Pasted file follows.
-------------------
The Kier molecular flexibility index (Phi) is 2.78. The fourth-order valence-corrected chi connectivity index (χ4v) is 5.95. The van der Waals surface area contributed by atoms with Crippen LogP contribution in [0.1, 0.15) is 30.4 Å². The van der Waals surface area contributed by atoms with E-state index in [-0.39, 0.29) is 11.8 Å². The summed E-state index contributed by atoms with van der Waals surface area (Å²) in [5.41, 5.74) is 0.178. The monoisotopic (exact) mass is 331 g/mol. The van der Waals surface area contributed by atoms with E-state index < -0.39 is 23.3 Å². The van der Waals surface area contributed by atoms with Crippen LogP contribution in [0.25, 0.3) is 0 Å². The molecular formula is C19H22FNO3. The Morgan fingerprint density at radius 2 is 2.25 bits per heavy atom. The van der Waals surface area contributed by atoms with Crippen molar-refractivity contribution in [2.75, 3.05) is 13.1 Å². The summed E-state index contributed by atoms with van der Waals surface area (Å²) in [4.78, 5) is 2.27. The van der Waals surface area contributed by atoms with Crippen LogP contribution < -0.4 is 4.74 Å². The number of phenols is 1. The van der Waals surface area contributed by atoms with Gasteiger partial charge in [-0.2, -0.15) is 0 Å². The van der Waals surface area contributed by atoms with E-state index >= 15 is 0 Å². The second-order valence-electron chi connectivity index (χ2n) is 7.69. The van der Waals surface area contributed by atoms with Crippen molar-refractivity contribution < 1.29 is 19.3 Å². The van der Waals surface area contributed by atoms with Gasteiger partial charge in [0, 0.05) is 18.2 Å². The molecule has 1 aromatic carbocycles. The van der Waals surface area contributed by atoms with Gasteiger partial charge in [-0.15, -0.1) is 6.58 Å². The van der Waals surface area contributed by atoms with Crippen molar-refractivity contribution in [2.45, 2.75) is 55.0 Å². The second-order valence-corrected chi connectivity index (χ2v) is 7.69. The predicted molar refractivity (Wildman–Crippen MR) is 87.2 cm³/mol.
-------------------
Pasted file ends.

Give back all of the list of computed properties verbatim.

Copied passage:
The Kier molecular flexibility index (Phi) is 2.78. The fourth-order valence-corrected chi connectivity index (χ4v) is 5.95. The van der Waals surface area contributed by atoms with Crippen LogP contribution in [0.1, 0.15) is 30.4 Å². The van der Waals surface area contributed by atoms with E-state index in [-0.39, 0.29) is 11.8 Å². The summed E-state index contributed by atoms with van der Waals surface area (Å²) in [5.41, 5.74) is 0.178. The monoisotopic (exact) mass is 331 g/mol. The van der Waals surface area contributed by atoms with E-state index < -0.39 is 23.3 Å². The van der Waals surface area contributed by atoms with Crippen LogP contribution in [0.25, 0.3) is 0 Å². The molecular formula is C19H22FNO3. The Morgan fingerprint density at radius 2 is 2.25 bits per heavy atom. The van der Waals surface area contributed by atoms with Crippen molar-refractivity contribution in [2.75, 3.05) is 13.1 Å². The summed E-state index contributed by atoms with van der Waals surface area (Å²) in [4.78, 5) is 2.27. The van der Waals surface area contributed by atoms with Crippen LogP contribution < -0.4 is 4.74 Å². The number of phenols is 1. The van der Waals surface area contributed by atoms with Gasteiger partial charge in [-0.2, -0.15) is 0 Å². The van der Waals surface area contributed by atoms with E-state index >= 15 is 0 Å². The second-order valence-electron chi connectivity index (χ2n) is 7.69. The van der Waals surface area contributed by atoms with Crippen molar-refractivity contribution < 1.29 is 19.3 Å². The van der Waals surface area contributed by atoms with Gasteiger partial charge in [0, 0.05) is 18.2 Å². The molecule has 1 aromatic carbocycles. The van der Waals surface area contributed by atoms with Gasteiger partial charge in [-0.15, -0.1) is 6.58 Å². The van der Waals surface area contributed by atoms with Crippen molar-refractivity contribution in [2.45, 2.75) is 55.0 Å². The second-order valence-corrected chi connectivity index (χ2v) is 7.69. The predicted molar refractivity (Wildman–Crippen MR) is 87.2 cm³/mol.